Why People Unjustly (And Legitimately) Hate ‘The Last Jedi’

With it being May 4, aka May the Fourth be with you, I’d thought I’d examine one of the most notoriously reviled entries in the Star Wars franchise. No, not The Star Wars Holiday Special. I’m talking about The Last Jedi, the eighth episode in the Skywalker saga. The Last Jedi has become the epitome of everything bad with Star Wars since Disney took them over 10 years ago.

But it’s not the worst thing in the franchise since 2012. No, that has to between Rogue One, which seemed more like depressing fan fiction to fill a plot hole and The Rise of Skywalker which was one huge mess of a movie that for reasons that made no sense brought back Emperor Palpatine or his clone. It’s obvious there was no communication between J.J. Abrams or Jar Jar Abrams as he was called and Rian Johnson who is considered the worst thing to happen to the franchise since, well, George Lucas decided to do the prequels.

I think part of the problem is Star Wars since 1977 has mostly been for the Boys Club. I mean, you can count the number of female characters in the original trilogy on your fingers and have some fingers left over. There’s obviously Princess Leia and Aunt Beru Lars. There’s also Mon Mothma in Return of the Jedi. You could also count Jabba the Hutt’s first slave. And that’s about it. This is poor representation as many women love Star Wars just as much as men.

So, TLJ introduces a lot of female characters, quite possibly too much for fans. Along with Leia (Carrie Fisher), who’s now a general, you have Vice-Admiral Holdo (Laura Dern). Fisher’s daughter, Billie Lourd as Lt. Connix. And Daisy Ridley as Rey who was first introduced in The Force Awakens. Then, there’s Kelly Marie Tran as Rose Tico, which exposed the long unspoken racism of the franchise.

While Poe Dameron (Oscar Isaac) can come across as a mostly caucasian character. Even though Isaac whose real name is Oscar Isaac Hernandez Estrada and he’s from Guatamala, he’s still can pass for white. But as we knew when the first trailer for The Force Awakens showed John Boyega as Finn, some Star Wars fans don’t like POC unless it’s in a minor role such as Billy Dee Williams for Lando Calrissian.

And while Boyega was a victim of racist trolls online, Tran got it a lot worse that she had to delete some of her social media. I’m sure this led to Abrams grossly reducing her role in Rise of Skywalker because he had to find a role for Keri Russell, just as she was cast in the third Mission: Impossible that Abrams directed, which is the weakest of that franchise might I add.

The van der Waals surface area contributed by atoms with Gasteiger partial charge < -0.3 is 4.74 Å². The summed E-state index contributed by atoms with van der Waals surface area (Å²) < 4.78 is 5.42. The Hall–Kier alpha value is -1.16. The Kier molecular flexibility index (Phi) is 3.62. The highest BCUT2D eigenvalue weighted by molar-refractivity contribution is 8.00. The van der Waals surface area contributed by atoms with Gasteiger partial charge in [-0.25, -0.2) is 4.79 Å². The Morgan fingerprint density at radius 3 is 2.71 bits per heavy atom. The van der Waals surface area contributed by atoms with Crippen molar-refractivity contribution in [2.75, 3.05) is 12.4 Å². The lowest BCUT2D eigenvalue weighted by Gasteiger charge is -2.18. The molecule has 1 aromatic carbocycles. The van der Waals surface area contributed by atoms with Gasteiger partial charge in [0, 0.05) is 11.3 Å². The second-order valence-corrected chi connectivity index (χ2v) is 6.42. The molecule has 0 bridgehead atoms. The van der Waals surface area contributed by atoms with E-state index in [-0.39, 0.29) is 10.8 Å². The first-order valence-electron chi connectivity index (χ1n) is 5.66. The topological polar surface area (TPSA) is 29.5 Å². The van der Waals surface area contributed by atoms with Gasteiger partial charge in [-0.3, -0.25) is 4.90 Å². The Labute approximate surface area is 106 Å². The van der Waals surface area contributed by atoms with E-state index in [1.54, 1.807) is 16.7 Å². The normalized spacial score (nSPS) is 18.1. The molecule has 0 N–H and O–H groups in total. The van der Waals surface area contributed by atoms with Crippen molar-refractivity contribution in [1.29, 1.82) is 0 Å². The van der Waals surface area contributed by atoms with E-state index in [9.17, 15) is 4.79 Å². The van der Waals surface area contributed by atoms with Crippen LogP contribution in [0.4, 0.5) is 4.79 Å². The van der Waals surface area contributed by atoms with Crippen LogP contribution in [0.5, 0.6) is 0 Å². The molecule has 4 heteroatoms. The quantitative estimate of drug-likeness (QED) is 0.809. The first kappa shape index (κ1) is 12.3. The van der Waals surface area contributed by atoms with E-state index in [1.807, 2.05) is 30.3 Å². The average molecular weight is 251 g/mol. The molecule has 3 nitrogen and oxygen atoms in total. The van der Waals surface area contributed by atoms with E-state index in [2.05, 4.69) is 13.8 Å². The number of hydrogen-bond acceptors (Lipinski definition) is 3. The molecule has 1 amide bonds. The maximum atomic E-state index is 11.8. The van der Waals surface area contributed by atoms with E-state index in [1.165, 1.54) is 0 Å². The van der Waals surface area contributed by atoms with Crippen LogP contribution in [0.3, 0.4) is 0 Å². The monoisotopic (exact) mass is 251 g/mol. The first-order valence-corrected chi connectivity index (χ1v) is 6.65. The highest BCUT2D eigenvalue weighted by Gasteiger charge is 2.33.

I mean, a lot of people began to accuse Star Wars of being woke, but it’s always been “woke” or whatever. If you go back and look at the original trilogy, most of the Galactic Empire only had humans in key roles. If they used aliens, it was usually for some lowly menial position. The Rebels consisted of everyone in the galaxy, humans of all races and sexs and alien creatures. And they took their orders from Princess Leia and Mon Mothma with no ifs, ands or buts.

And while some people have questioned why Poe acts so insubordinate in TLJ, it could just be part of his persona. We don’t see much of Poe in TFA. He seems to only be in the first part then reappearing after missing for a good hour in the middle. This is because Poe was supposed to be killed when the TIE Fighter crashes on Jakku. But Isaac was able to talk Abrams into beefing up his role.

Poe’s energetic youth seems to contradict with Leia and Holdo’s older experience. Leia also correctly demotes Poe from a commander to a captain, even though in real Naval ranks, it would be a promotion. But maybe it’s different. When Poe defies Leia’s orders and begins an assault on a fleet of the First Order resulting in the destruction of all their bomber ships and other X-wing ships, he should have expected some punishment.

I’ll admit the subplot about Finn and Rose working with Poe to try to disable the First Order’s tracking device seems a disappointment and something more suited for the Star Wars book series rather than the feature films. And it does seem like a series of dumb luck coincidences that they go to the casino town of Canto Bight where they are incarcerated for a freaking parking violation. And in the same jail cell that’s where they meet the hacker DJ (Benecio Del Toro) who seems like a character that was supposed to return in the next movie but didn’t.